You’re Giving Away $155,000... And You Don’t Even Know It

Marc Lichtenfeld
by Marc Lichtenfeld, Chief Income Strategist, The Oxford Club
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A Note From the Editorial Director: When it comes to building and protecting our wealth, we like to think of ourselves as do-it-yourselfers. One of our core beliefs is that nobody cares more about your money than yourself - not even a highly paid full-service broker. Today, Marc shows us why taking charge of your portfolio could dramatically boost your wealth.

- Andrew Snyder


I recently met up with an old high school friend of mine. He’s the smartest person I’ve ever met. When a teacher would explain a new and difficult physics concept, he would shrug his shoulders and say under his breath, “Of course it works that way. How else could it be?”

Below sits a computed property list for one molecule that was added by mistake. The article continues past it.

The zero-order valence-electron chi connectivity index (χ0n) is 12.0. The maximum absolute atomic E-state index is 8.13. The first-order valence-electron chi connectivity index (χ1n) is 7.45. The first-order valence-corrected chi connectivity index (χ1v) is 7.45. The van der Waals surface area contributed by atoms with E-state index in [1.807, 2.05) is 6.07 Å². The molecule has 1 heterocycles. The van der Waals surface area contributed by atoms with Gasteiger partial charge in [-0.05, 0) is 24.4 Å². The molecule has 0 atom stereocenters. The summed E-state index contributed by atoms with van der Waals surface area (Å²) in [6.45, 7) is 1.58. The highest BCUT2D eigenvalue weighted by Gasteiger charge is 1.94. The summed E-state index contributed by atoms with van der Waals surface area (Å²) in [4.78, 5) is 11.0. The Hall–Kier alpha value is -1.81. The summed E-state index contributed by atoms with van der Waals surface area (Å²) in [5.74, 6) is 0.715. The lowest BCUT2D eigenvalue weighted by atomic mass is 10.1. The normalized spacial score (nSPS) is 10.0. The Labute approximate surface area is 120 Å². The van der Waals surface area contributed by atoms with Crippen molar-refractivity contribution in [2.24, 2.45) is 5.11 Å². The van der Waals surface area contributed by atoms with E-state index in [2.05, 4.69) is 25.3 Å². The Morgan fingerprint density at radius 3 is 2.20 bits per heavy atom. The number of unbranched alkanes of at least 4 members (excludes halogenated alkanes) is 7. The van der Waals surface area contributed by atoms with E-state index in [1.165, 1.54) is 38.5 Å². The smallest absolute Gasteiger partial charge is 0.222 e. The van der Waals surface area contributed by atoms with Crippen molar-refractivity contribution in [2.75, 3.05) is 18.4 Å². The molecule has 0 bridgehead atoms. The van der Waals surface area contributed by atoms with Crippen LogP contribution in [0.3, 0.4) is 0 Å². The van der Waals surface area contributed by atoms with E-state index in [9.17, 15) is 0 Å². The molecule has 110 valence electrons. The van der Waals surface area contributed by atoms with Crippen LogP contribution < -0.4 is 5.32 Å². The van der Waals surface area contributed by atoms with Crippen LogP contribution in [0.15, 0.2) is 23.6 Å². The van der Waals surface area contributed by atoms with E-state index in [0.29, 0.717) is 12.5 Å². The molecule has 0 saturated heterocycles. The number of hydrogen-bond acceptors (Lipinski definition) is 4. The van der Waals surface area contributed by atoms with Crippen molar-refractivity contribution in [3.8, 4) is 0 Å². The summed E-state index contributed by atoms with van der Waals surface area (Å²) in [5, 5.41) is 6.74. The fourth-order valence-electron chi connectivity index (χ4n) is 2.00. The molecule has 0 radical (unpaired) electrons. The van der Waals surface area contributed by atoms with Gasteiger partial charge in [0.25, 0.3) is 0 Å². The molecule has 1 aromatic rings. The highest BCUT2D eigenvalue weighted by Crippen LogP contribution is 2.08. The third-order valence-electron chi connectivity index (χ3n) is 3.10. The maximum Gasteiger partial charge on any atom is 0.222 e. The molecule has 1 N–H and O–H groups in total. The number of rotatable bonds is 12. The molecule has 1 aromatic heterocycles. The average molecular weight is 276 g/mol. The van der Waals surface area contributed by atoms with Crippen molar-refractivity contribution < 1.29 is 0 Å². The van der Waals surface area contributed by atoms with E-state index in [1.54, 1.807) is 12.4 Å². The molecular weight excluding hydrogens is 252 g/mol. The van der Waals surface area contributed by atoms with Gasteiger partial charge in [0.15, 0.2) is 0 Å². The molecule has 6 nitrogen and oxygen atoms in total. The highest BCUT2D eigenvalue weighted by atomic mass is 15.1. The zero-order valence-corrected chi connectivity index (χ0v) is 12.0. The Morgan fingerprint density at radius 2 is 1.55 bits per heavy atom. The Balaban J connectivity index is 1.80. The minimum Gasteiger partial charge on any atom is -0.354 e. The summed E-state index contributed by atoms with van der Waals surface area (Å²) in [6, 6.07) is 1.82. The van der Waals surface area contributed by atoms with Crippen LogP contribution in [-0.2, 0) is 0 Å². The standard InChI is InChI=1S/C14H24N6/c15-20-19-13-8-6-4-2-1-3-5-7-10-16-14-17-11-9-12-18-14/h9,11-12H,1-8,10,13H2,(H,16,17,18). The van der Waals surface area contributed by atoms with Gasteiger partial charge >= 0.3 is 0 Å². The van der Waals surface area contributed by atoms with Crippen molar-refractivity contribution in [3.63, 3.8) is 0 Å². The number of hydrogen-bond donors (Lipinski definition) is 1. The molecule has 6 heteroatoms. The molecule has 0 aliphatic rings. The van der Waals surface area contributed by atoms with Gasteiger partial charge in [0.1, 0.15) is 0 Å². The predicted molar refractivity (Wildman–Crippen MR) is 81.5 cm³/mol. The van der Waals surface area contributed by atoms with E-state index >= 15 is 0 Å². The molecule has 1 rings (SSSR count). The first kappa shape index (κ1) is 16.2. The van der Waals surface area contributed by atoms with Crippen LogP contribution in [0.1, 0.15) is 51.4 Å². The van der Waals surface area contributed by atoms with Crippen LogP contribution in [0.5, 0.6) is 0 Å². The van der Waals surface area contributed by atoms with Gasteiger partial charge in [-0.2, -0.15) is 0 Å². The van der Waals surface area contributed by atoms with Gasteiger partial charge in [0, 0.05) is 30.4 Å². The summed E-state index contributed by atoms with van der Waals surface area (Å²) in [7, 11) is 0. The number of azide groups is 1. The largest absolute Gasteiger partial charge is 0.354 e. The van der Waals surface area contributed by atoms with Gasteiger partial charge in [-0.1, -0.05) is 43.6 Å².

My friends and I thought, this guy could cure cancer someday. Instead, he crunches numbers for a financial institution. I’m sure he makes good money doing it. Brains like his usually get paid well.

Investing can be incredibly complex. And that’s not an accident. The harder it is to understand, the more you need paid experts to guide you. All that advice and service and all those complex products cost money, big money. But you can cut your investment costs with a few simple steps. And save yourself hundreds of thousands of dollars.

Last week, Mark Ford wrote about why he prefers to let someone else manage his money, even if it means paying him $50,000 per year in fees. To him, it’s worth it because it frees him up to do other things instead of spending time on his portfolio.

My parents do the same. They’re not particularly interested in the markets. It’s worth it to them to pay the 1% per year fee to have someone else handle their investments.